The Sacramento-area utility, SMUD, is back with another anti-solar proposal.
The once cutting edge public utility is now pushing to gut the state’s new plan to put solar panels and batteries into new home construction. SMUD’s “alternative” plan instead locks new homeowners into being 100% dependent on SMUD for at least twenty years, and denies thousands of new homeowners and renters the savings and security of rooftop solar and battery storage.
We’re working to stop SMUD’s anti-solar home proposal. You should, too.
SMUD’s latest plan is just about as bad as their proposal last Spring to crush solar users with a new monthly fee (which was scrapped after a public outcry).
Background: The state wants solar on all new homes. That’s good.
Here’s the background: Starting in January 2020, the state will require newly built homes to have solar on them and encourage the addition of a battery as well. Putting solar on homes during construction lowers the upfront cost and saves residents a ton of money on their energy bill over the long run. And with a battery, homeowners can keep the power on during blackouts. Solar is good for consumers and it is here to stay, so it just makes sense to build it into our new construction as a standard feature, just like double-paned windows and insulation.
SMUD wants to keep solar off all new homes. That’s nuts.
But now SMUD is trying to cut a deal that would keep solar off new homes in the Sacramento area. SMUD would also make it harder for new homeowners to add solar or battery storage after they buy the home!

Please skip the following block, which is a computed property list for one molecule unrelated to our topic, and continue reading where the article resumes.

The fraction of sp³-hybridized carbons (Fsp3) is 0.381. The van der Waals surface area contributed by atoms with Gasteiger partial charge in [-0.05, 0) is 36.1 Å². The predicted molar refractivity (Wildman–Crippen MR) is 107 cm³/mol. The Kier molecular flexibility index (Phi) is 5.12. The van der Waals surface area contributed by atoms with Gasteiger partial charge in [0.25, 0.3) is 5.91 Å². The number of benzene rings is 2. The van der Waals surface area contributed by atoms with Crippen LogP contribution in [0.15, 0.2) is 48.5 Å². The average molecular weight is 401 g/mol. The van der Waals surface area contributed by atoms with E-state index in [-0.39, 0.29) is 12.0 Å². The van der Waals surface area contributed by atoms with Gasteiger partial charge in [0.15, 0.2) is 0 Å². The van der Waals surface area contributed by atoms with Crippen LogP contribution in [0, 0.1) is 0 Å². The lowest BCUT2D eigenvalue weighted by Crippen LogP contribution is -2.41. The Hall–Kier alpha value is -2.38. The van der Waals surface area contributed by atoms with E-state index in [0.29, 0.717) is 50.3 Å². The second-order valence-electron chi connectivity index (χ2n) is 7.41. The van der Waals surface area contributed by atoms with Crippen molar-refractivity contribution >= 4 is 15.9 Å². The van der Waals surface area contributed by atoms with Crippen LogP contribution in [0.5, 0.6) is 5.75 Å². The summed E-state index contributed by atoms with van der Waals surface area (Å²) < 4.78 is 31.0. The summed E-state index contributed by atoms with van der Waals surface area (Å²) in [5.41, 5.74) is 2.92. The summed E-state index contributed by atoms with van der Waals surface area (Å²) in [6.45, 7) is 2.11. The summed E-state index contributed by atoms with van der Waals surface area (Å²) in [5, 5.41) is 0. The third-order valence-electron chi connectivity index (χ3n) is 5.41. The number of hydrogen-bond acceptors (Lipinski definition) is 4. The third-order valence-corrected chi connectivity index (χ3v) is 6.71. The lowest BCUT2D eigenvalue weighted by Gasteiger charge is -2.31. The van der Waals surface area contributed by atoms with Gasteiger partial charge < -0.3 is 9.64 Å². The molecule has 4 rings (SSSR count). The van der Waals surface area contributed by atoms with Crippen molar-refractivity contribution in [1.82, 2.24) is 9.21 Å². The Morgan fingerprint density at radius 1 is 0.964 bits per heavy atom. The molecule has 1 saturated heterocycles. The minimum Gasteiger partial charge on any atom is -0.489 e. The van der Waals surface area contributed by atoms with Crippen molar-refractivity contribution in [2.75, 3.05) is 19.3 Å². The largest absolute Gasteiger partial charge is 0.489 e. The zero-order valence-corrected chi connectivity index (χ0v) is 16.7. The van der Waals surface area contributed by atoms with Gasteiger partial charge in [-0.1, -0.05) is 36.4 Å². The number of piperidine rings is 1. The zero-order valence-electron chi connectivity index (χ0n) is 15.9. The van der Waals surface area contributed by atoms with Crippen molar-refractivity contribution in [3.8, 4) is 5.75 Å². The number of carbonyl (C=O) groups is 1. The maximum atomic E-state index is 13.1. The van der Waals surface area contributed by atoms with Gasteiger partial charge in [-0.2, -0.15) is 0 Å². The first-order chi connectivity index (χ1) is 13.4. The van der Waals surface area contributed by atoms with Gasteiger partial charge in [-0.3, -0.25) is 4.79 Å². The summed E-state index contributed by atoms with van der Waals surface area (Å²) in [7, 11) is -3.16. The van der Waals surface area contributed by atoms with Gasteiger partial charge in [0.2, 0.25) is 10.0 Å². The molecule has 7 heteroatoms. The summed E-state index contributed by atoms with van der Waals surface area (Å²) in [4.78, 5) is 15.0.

SMUD claims their plan is better than rooftop solar because they will supply energy from SMUD’s solar farms. But it isn’t a better deal at all. SMUD’s plan will save new residents just $20 per year on average – a pittance compared to the savings from rooftop solar.
SMUD’s proposal (called SolarShares) in a nutshell
- SMUD cuts a deal with builders and the government to keep solar off new homes.
- SMUD’s “deal” also makes it harder for residents of these new homes to add solar and battery storage for twenty years.
- SMUD uses an accounting trick to make it seem like they are supplying those homes with energy from SMUD’s solar farms when in actuality these farms would have been built anyway.
- SMUD pretends they are giving residents a great deal by crediting them around $20 per year. As any solar homeowner will tell you, going solar promises much greater savings than $20 per year. 
- SMUD locks homeowners into being 100% dependent on the grid, without the ability to keep the lights on when the power goes out.
There’s an easy way out for SMUD: scrap their plan and go back to supporting rooftop solar.
The California Energy Commission has the power to deny SMUD’s proposal, but will they?
It makes sense that they do, since these are the officials who created the Solar Homes program to begin with. That’s the point we made in Solar Rights Alliance’s letter of opposition to the CEC:
Your Solar Homes plan captured the imagination of the nation, and world, by making the clean energy homes of the future a reality now. SMUD’s proposal would undermine your accomplishment in one fell swoop, and leave new homeowners, new renters and our community worse off as a result.
For an even more in-depth analysis of SMUD’s proposal, see the comments filed by the solar industry.
Take action and stay tuned!
 SMUD says Solar Shares will save residents $5/kw/year. The average home system is between 2 and 4 kilowatts. At $5/kw/year, that’s between $10 and $20 / year. Here’s SMUD’s proposal, with the details. Email us if you have any questions about it.